5 common mistakes when working with an advisor

Chris Ambridge

By Chris Ambridge, Transcend

Special to the Financial Independence Hub

Canadians are often faced with complex and nondescript investment products that can be overwhelming.  As such, most people need professional advice. With personal recommendations as one of the most common forms of referrals, selecting the right advisor should also be based on qualifications, fees that won’t gouge, and the advisors autonomy to act in the best interest of the customer.

However, many people are now spending a significant amount of time surfing the web and seeking advice online, where it can be difficult to distinguish expert advice from the inept.

In Canada, 96% of registered advisors are “dealing representatives,” which means they are salespersons not legally required to look after your best interests. On the other hand, just over 4,000 advisors are registered in categories where they must act as true fiduciaries and are legally required to deliver clients advice that must be in their best interest. While there are many financial advisors who look after their clients in the same way as true fiduciaries and deliver exceptional support and guidance, there are a whopping 118,000-plus advisors who do not have to adhere to such standards.

As an investor in search of an advisor, your goal should be to find the right person to help you reach your future financial goals. While you can correct a poor choice down the road, you would have wasted valuable time and may have actually suffered financial setbacks. It is therefore paramount you avoid the following mistakes:

Mistake #1

Don’t fall for the opening pitch. No matter how enticing the discussion and no matter how obvious the initial set of benefits are, chances are you are only seeing one side of the equation. No one wants to reveal their warts, especial right off the bat. So take your time to establish a rapport with the advisor. Trust comes with knowledge and clarity so make your first appointment about gathering information and creating a connection.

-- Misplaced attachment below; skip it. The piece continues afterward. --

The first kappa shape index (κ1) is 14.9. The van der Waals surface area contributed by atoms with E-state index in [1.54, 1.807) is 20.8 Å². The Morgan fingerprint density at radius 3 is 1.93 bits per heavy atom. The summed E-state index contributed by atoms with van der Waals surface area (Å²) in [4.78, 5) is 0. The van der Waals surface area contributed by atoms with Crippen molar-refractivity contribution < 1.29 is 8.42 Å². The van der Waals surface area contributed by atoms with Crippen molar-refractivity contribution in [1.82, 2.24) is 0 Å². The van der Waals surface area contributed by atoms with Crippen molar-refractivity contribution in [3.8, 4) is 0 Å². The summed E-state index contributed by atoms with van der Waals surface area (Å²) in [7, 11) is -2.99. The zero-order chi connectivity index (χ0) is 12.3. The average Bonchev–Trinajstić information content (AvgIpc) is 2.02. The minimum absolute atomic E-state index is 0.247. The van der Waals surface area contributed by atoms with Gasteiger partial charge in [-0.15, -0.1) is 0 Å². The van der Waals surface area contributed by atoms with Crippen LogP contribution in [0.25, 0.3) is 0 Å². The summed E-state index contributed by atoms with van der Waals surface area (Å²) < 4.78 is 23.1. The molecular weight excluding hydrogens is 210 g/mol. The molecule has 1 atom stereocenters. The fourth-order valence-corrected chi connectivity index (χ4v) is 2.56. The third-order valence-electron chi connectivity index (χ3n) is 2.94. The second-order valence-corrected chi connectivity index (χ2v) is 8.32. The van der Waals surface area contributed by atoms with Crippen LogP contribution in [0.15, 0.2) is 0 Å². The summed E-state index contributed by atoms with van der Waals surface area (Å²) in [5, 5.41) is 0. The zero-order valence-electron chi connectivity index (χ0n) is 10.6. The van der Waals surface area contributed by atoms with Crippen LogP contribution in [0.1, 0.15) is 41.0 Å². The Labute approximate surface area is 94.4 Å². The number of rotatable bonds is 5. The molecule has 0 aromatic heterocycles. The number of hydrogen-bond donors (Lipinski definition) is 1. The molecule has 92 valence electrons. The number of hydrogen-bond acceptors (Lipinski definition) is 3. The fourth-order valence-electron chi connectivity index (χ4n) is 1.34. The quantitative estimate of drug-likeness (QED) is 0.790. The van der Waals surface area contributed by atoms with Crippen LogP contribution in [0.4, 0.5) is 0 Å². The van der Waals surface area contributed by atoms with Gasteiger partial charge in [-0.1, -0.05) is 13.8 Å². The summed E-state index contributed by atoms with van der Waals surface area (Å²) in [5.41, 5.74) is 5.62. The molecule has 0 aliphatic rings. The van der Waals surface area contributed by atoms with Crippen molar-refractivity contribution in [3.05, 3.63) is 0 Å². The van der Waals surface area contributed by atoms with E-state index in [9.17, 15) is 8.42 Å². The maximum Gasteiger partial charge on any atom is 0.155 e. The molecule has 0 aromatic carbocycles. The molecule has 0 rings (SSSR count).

Mistake #2

If investments and products are the first subject of conversation before attempting to build a profile of you and your family, take a pass. Remember you are looking for someone that can give you personalized advice and not a canned spiel or off-the-shelf solution. If the advisor starts talking about investments before understanding your fears then you should think twice.

Mistake #3

If the advisor starts spouting off jargon or buzz words, look to the nearest exit. Like most clients it is not your life long ambition to be fully versed in all things financial. You have a real life, with other priorities that require your focus and energy. After all isn’t that why you are seeking out an advisor in the first place? So demand straight talk without the mumbo-jumbo.

Mistake #4

Seek out a written and understandable set of recommendations. An unintelligible proposal is bad, but no proposal is even worse. Remember you want to avoid the sales pitch pressure. What better way to do that than having something tailor-made for your circumstances and then have the time to mull over the material before making a decision. It should be comprehensible, straightforward and written in plain English.

Mistake #5

You should be the one talking, not the advisor. Too often sales-first advisors talk too much and cannot be interrupted because they are pushing their agenda. Instead, they should be asking you questions; listening to your responses and providing concise answers given your requirements and needs. Verbal diarrhea should make you sick.

Your task is simple. Avoid falling for these mistakes. Ask yourself: “Have I experienced any of these mistakes?” If your answer is either “yes” or “I’m not sure” then perhaps change is necessary. Just remember you should never assume everything will be okay. Don’t assume it will be better down the road. Don’t assume your advisor understands your goals because you may find that only one of you is actually in it for the long haul.

Chris Ambridge is President of Transcend & Chief Investment Officer of Provisus Wealth Management, a portfolio manager launched in 2007 that manages over $450 Million in assets for private clients. He began his investment career in 1987 as a Financial Analyst at IBM Canada, and worked in investment counsellors and private client investing in Canada and abroad. After returning to Canada he became Head of Investment Management Services for First Asset Advisory Services in 2003. Chris has an MBA from the University of Windsor and is a Chartered Financial Analyst.

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